Advent SundayFriday, November 24, 2017
I always think it a slightly strange paradox that, just as we are drawing to the end of our calendar year, we have ‘Advent Sunday’ in early December to mark the beginning of the Christian Year. From childhood, all I really remember of Advent was receiving an Advent Calendar from my mum, and the feeling of anticipation as I opened a new window day by day in the lead up to Christmas.
I also remember we would have an Advent wreath in our house, and my brother and I would vie for the role of lighting another of the Advent candles as each of the four Sundays leading up to Christmas came. There was something about that candle-light which I suppose resonated quite deeply with me – it’s such a warm, welcoming form of light, and I remember from childhood feeling a growing sense of inner peace and contentedness as the successive candles joined the others in their glow.
Here at Taunton School, I’m glad to say there is a tradition of marking this special time of year with an Advent Service. It’s quite distinct from the celebrations of Christmas – in the Advent Service we look through and beyond the humble stable of Jesus’ birth to his second coming – when, as it says in the book of Revelation Ch 21 v4 He shall ‘wipe away all tears from their eyes; and there shall be no more death, neither sorrow, nor crying, neither shall there be any more pain: for the former things are passed away’. As we watch the News each night, and see troubles in the world seemingly incessant, the promise of this second coming engenders a longing within for that time to come soon – waiting can be a frustrating business!
Advent means ‘coming’ and as every good linguist will tell you, it’s a verb written in the ‘present continuous’ tense. Like physical training or studying for exams, there is a duality of purpose in the present continuous – there is an end (when Christ returns), but there’s also a means – i.e. there is value in the meantime – the waiting, the anticipating, the longing. Many people think of their schooldays as a means to an end, but this is to somehow miss the point – each day is a gift for today, not just a stepping stone on route to tomorrow. These Advent days of hoping and expecting – they all have a value in and of themselves – if only to develop within us the virtues of patience and perseverance! I always love the Mark Twain quote; ‘When I was a boy of 14, my father was so ignorant I could hardly stand to have the old man around. But when I got to be 21, I was astonished at how much the old man had learned in seven years’ – perhaps Advent is a bit like that – as we wait for Jesus to return, maybe, just maybe, it is we who are growing and learning in the meantime?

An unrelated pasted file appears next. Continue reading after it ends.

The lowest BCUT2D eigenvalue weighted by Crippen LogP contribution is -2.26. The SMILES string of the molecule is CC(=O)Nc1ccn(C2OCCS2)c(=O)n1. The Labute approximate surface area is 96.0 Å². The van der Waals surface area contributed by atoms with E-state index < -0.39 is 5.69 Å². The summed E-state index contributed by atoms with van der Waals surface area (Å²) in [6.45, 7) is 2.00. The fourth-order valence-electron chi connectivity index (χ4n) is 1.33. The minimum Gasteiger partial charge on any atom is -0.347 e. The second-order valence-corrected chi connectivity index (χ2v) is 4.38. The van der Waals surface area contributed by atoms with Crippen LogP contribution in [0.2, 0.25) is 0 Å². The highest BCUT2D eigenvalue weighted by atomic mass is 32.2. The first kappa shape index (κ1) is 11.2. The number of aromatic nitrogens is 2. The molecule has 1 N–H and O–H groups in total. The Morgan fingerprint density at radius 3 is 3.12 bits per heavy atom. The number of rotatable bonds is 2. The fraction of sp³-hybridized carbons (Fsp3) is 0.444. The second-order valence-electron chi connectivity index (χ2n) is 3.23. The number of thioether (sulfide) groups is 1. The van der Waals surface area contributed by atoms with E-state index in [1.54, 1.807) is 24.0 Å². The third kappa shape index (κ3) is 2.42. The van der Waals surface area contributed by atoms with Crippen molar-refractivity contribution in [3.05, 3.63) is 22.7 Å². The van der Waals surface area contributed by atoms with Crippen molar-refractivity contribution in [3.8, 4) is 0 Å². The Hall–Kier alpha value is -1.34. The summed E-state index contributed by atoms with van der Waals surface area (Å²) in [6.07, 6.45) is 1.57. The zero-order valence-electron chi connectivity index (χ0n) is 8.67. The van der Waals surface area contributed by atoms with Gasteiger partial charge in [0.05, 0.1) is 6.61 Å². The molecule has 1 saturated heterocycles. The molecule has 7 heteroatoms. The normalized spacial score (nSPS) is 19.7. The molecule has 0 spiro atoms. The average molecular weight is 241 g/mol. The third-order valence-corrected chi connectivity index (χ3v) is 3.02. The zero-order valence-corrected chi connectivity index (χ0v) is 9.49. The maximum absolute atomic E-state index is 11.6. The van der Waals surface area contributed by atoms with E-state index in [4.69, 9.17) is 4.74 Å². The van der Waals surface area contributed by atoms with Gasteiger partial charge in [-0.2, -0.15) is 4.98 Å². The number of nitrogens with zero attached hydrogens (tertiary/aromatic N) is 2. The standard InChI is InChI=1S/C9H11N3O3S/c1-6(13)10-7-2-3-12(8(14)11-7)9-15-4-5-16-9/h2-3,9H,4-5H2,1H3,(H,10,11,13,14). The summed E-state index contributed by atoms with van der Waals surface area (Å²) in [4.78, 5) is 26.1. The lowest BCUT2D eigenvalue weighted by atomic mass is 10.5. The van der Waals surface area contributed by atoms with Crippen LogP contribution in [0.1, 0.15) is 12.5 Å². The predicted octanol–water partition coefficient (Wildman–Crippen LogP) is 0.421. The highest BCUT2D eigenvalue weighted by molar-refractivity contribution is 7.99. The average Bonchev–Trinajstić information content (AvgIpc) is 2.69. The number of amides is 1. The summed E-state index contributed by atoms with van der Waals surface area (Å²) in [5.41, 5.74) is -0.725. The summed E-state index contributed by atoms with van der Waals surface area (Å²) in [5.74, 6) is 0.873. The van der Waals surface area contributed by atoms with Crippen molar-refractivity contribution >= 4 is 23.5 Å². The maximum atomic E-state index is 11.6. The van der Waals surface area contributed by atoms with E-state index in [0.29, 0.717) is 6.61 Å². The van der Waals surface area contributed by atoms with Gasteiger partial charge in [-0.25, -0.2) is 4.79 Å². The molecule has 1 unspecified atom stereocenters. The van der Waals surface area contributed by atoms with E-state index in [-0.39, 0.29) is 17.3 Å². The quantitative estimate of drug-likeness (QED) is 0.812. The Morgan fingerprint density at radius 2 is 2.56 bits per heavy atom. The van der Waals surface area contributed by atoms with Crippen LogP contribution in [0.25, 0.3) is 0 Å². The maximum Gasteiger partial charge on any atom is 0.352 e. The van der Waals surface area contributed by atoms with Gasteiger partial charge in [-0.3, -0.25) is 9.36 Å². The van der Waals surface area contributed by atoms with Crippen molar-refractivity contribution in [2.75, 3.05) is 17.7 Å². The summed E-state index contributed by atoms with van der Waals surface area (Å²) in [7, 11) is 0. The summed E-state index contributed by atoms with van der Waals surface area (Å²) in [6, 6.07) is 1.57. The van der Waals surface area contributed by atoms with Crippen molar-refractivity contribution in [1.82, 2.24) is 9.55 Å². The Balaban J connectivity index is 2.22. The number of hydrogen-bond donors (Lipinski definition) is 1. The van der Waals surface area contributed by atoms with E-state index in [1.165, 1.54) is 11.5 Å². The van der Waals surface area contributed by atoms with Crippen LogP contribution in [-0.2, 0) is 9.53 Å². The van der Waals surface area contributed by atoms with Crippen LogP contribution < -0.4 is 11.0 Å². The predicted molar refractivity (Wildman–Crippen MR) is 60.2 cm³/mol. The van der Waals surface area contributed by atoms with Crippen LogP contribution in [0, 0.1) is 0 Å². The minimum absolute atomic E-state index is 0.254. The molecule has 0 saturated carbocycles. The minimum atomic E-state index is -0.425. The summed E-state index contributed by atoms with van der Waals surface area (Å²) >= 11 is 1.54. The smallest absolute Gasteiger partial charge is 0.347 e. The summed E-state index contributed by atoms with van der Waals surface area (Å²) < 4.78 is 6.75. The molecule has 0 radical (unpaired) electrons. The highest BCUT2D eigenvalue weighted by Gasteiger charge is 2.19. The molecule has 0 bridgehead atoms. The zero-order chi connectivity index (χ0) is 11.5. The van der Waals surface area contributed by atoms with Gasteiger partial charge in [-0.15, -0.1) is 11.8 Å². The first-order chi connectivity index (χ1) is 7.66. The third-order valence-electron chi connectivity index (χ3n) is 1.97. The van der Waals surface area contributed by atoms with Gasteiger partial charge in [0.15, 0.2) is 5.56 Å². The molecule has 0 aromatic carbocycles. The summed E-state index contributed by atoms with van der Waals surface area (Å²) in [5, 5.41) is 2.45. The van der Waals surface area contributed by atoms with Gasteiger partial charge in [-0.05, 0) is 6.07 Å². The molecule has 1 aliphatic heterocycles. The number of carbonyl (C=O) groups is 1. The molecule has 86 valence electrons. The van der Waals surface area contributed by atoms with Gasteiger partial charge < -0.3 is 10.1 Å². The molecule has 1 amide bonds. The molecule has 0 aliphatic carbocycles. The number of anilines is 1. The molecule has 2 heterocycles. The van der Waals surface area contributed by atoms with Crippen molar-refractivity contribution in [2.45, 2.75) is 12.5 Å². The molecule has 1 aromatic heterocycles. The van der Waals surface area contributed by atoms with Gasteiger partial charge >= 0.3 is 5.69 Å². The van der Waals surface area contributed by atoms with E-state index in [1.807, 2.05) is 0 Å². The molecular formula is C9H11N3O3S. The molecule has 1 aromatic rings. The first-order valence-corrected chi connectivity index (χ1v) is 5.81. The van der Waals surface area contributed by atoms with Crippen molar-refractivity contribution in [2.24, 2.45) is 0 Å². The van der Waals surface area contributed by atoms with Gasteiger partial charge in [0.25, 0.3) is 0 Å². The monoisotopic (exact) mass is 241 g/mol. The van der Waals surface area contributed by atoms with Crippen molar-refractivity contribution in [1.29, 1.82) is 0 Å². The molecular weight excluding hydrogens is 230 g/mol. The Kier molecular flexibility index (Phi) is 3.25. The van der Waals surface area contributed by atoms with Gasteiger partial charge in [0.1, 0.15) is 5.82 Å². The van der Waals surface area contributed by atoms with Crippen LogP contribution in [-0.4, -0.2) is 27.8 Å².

Do consider coming along and join us at our Advent Service on Sunday 3rd December (6.15pm in Chapel) – you’d be most welcome! The Choir are going to sing some beautiful music, we’ll listen to traditional Advent readings, and sing some wonderful Advent hymns – all by candle-light. Whether you are able to join us or not, I’ll leave you with this thought – this Advent, in addition to looking forward to the coming of good ol’ Father Christmas, why not think beyond the festivities and allow yourself a deeper season of longing for the ‘new heaven and new earth’ promised in Revelation when these ‘former things’ will have passed away? May God bless you and yours this Advent, this Christmas and beyond.
Rev'd Matthew Dietz